Fireproof Tests

Federal Conservation Inc.

Results show that the “ air krete® Insulation Sample” was resistant to mold growth at both 75% and 95% relative humidities. Neither molds were found to amplify in the materials at either humidity.


Modified ASTM E814/UL 1479 Fire Resistance on an air krete® wall panel

Tested: February 21, 2008 VTEC #100-2862


The initial ambient temperature was 57°F.

Hose Stream Test: No holes formed in the unexposed side of the

sample after being exposed to the hose stream for 24 seconds.

The sample met the acceptance criteria of the “F Rating” for 120

minutes per ASTM E814/UL 1479 specifications.

Hardwood Plywood Manufacturers Association

Report on surface burning characteristics determined by ASTM-E 84 Twenty-five foot tunnel furnace test method.

The normal 10 minute test was extended to 30 minutes with the following results:

Flamespread Factor: 0

Fuel Contributed Factor: 0

Smoke Density Factor: 0

R-Value Test


The apparent thermal resistance of a specimen of a cementitious foam insulation material density:

2.07 lbs. per cubic foot @ 24C (75F)

K factor = .257 per 1 inch thickness

R factor = 3.9 per 1 inch thickness

Shrinkage Test

Twin City Testing Corporation

Report of shrinkage test conducted according to ASTM:L C951, Par. 8.5 results:

Shrinkage, Inches: 0.00

Percent Shrinkage: 0.00

Toxicity Tests

Consumer Product Safety Commission

Result of sample analysis report on air krete® :

Totals Formaldehyde: None detected

Formaldehyde in air: Non detected

Penniman & Brown, Inc.

Chemists, Engineers, Inspectors – Baltimore, Maryland, Analytical Division

Report of analysis sample of reacted foam insulation identified as air krete® , was qualitatively checked for formaldehyde:

No evidence of formaldehyde was found.

Hardwood Plywood Manufacturers Association

Report on smoke density characteristics determined by NBS-Aminco Smoke Density Chamber.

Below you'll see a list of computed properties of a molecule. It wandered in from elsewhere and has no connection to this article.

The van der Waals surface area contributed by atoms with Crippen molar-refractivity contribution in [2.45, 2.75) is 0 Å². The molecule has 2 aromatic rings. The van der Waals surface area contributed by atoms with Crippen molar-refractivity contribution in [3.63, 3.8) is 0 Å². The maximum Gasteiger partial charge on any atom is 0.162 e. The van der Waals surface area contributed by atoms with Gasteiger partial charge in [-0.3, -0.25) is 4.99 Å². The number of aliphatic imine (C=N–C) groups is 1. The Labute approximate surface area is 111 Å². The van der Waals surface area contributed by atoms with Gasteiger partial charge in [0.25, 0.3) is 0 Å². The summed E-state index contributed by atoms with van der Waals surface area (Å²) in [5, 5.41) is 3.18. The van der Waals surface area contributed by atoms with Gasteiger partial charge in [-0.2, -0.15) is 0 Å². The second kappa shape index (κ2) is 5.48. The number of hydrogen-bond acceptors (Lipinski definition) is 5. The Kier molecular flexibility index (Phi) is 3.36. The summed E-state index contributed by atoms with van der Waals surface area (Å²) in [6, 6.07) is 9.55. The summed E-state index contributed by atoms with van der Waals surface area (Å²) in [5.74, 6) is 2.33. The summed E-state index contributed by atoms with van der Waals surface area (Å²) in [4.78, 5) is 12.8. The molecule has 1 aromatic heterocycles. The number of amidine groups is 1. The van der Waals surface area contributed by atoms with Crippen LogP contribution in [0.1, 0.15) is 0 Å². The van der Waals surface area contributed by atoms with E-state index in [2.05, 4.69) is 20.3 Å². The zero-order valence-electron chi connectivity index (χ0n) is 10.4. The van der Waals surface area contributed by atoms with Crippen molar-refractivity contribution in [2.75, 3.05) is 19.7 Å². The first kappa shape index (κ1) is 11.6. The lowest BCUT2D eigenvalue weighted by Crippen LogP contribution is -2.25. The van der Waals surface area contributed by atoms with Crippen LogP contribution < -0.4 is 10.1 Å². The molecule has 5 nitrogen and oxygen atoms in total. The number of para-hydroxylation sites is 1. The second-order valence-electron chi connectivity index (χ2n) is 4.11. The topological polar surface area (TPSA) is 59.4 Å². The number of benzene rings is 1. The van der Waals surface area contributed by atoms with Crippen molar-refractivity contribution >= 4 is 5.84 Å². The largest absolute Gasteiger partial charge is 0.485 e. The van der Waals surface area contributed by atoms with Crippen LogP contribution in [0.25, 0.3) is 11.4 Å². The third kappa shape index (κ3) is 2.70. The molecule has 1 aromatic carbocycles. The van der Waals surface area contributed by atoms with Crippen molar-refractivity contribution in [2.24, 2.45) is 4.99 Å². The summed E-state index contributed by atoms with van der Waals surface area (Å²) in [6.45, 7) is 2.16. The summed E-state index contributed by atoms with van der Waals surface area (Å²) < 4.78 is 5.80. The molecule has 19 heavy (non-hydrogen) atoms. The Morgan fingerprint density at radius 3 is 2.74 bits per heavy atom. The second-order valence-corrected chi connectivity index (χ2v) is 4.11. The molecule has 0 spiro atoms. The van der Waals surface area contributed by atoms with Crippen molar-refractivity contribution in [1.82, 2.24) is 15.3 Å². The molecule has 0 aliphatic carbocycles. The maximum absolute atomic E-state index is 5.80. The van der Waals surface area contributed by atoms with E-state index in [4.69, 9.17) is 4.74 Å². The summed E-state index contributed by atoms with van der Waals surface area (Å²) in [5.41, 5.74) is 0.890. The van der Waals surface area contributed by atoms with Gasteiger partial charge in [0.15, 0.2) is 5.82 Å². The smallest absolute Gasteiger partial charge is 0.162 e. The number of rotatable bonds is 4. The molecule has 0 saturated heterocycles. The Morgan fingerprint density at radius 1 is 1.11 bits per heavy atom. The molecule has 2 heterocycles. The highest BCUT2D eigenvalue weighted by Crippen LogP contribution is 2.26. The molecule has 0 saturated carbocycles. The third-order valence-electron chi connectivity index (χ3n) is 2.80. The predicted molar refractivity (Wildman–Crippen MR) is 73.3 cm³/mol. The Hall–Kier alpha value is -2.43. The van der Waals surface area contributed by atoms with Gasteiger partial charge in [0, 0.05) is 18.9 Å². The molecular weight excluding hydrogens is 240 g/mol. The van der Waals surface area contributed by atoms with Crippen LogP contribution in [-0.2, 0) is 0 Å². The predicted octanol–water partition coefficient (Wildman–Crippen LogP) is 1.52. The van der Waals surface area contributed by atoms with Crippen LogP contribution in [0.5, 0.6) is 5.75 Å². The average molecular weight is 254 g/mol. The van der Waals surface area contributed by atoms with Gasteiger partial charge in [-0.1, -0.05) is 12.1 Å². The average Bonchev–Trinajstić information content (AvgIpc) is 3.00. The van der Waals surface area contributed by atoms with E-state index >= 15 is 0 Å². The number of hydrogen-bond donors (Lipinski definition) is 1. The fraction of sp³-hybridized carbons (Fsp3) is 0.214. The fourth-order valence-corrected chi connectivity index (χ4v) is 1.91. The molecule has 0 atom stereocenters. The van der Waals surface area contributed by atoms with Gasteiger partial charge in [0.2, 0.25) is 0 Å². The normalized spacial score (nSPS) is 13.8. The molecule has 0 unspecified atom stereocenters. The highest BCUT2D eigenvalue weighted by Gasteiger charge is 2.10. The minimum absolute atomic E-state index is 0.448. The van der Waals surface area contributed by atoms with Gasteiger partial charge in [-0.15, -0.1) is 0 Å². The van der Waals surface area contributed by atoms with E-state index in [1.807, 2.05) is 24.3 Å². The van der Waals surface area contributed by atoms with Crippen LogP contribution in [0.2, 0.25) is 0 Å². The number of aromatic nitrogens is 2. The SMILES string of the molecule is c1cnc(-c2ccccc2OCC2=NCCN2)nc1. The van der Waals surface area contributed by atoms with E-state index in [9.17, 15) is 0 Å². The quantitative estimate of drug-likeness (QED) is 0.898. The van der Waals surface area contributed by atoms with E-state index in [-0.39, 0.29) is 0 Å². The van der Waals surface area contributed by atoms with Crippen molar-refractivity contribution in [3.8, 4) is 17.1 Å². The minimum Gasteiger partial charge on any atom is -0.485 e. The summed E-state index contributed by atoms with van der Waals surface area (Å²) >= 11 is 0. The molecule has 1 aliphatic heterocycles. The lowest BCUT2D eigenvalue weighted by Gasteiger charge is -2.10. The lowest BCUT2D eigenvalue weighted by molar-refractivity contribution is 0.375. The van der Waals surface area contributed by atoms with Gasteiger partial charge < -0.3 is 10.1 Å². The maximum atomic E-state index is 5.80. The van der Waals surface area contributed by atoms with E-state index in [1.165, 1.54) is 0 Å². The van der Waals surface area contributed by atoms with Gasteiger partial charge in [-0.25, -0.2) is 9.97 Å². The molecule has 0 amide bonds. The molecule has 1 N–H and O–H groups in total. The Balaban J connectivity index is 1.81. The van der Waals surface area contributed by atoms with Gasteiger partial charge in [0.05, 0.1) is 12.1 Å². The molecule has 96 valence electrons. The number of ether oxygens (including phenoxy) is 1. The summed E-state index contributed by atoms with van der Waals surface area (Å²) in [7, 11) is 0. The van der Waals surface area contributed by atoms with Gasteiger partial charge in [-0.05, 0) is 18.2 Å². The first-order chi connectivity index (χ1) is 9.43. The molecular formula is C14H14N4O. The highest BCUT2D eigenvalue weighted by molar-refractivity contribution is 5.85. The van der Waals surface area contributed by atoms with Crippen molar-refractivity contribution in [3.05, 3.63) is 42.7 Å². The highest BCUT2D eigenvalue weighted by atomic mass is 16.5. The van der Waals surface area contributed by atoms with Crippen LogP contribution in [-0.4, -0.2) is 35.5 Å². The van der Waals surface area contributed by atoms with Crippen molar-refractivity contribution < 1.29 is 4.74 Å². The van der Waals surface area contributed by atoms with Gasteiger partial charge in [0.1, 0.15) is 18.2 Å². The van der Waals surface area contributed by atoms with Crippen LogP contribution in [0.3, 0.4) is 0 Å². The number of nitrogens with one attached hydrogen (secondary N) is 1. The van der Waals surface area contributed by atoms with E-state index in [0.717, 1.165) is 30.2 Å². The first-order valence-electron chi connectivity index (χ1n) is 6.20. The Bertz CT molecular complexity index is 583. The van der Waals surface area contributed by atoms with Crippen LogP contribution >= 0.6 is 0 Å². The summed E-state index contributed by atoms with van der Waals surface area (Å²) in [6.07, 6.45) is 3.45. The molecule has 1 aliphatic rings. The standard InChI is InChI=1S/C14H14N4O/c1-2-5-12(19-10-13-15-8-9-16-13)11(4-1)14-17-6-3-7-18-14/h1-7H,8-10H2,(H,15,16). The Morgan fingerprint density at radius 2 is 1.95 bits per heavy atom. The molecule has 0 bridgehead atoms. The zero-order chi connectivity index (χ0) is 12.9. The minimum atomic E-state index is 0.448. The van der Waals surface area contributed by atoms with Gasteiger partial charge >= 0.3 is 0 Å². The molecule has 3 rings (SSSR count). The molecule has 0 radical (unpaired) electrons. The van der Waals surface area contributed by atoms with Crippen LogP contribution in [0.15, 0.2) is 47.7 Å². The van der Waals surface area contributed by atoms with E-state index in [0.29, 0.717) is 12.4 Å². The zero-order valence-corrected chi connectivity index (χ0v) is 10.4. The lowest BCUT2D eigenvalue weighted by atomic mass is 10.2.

These test results demonstrate:

air krete® is non-toxic.

Mold Proof Test

Air Quality Sciences, Inc.

A Microbial Resistance Evaluation of Indoor Materials

air krete® Insulation Sample

Executive Summary / Project Description

Air Quality Sciences, Inc. (AQS) is pleased to present the results of its microbial resistance evaluation of air krete’s indoor material identified as “ air krete® Insulation Sample”. AQS conducted this study using a microbial test protocol following the requirements of ASTM Guideline D 6329-98 (1). This ASTM method is established to study indoor materials for their ability to support mold growth. Testing of the indoor material was conducted using static environmental chambers operating at 75% humidity(considered a *high normal” for indoor commercial spaces) and 95% humidity (considered an extreme moisture condition within buildings). air krete’s indoor material was inoculated with two representative indoor molds, Stachvbotrvs chartarum and Eurotium amstelodami, and growth rates were measured over a three-week period as the materials were exposed in the two humidity environments. Mold growth is considered significant if it exceeds 20% of the initial baseline levels. Test methodology and results are given in the attached summary reports.

Our next step is to get a structural engineer in to find out if its possible for us to use ferrocement as a wall and roof material. AirKrete would be used for insulation. Both my husband and I are quite familiar with lime plaster after working with it quite extensively and we would use this instead of painting the interior or exterior of the house. We would want to install adobe floors and radiant heat run on a solar heater. Can a potential nightmare be turned into our dream home? I believe it can…now lets hope that an engineer can work with us to make that dream into a reality!

I was amused by the following two videos…”Monsonto’s House of the Future”